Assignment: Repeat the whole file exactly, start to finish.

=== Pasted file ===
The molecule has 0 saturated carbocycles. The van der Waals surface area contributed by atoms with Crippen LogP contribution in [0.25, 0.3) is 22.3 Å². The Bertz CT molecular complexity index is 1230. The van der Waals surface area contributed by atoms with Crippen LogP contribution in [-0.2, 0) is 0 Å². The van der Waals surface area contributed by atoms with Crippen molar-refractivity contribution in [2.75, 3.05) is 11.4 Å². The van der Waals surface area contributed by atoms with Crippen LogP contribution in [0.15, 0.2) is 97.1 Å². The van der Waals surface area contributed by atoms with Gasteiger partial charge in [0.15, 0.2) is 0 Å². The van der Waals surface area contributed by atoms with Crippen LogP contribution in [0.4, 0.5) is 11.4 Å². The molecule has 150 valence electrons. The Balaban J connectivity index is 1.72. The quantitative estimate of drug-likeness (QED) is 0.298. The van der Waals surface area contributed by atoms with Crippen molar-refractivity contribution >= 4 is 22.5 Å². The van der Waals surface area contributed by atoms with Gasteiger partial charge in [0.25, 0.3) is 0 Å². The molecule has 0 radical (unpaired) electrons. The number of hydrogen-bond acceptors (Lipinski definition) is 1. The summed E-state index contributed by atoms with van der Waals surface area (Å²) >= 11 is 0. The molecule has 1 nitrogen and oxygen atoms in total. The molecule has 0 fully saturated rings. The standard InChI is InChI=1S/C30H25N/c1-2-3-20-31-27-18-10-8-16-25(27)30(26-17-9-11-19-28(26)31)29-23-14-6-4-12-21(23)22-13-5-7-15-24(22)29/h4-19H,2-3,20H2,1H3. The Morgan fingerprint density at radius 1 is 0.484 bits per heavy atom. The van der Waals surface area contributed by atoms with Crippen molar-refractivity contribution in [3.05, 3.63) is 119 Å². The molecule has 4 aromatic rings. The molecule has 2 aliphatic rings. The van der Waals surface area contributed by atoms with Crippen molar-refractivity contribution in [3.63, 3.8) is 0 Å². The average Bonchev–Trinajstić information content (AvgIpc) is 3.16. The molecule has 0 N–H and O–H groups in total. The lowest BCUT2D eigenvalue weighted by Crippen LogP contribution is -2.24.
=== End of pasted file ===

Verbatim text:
The molecule has 0 saturated carbocycles. The van der Waals surface area contributed by atoms with Crippen LogP contribution in [0.25, 0.3) is 22.3 Å². The Bertz CT molecular complexity index is 1230. The van der Waals surface area contributed by atoms with Crippen LogP contribution in [-0.2, 0) is 0 Å². The van der Waals surface area contributed by atoms with Crippen molar-refractivity contribution in [2.75, 3.05) is 11.4 Å². The van der Waals surface area contributed by atoms with Crippen LogP contribution in [0.15, 0.2) is 97.1 Å². The van der Waals surface area contributed by atoms with Gasteiger partial charge in [0.15, 0.2) is 0 Å². The van der Waals surface area contributed by atoms with Crippen LogP contribution in [0.4, 0.5) is 11.4 Å². The molecule has 150 valence electrons. The Balaban J connectivity index is 1.72. The quantitative estimate of drug-likeness (QED) is 0.298. The van der Waals surface area contributed by atoms with Crippen molar-refractivity contribution >= 4 is 22.5 Å². The van der Waals surface area contributed by atoms with Gasteiger partial charge in [0.25, 0.3) is 0 Å². The molecule has 0 radical (unpaired) electrons. The number of hydrogen-bond acceptors (Lipinski definition) is 1. The summed E-state index contributed by atoms with van der Waals surface area (Å²) >= 11 is 0. The molecule has 1 nitrogen and oxygen atoms in total. The molecule has 0 fully saturated rings. The standard InChI is InChI=1S/C30H25N/c1-2-3-20-31-27-18-10-8-16-25(27)30(26-17-9-11-19-28(26)31)29-23-14-6-4-12-21(23)22-13-5-7-15-24(22)29/h4-19H,2-3,20H2,1H3. The Morgan fingerprint density at radius 1 is 0.484 bits per heavy atom. The van der Waals surface area contributed by atoms with Crippen molar-refractivity contribution in [3.05, 3.63) is 119 Å². The molecule has 4 aromatic rings. The molecule has 2 aliphatic rings. The van der Waals surface area contributed by atoms with Crippen molar-refractivity contribution in [3.63, 3.8) is 0 Å². The average Bonchev–Trinajstić information content (AvgIpc) is 3.16. The molecule has 0 N–H and O–H groups in total. The lowest BCUT2D eigenvalue weighted by Crippen LogP contribution is -2.24.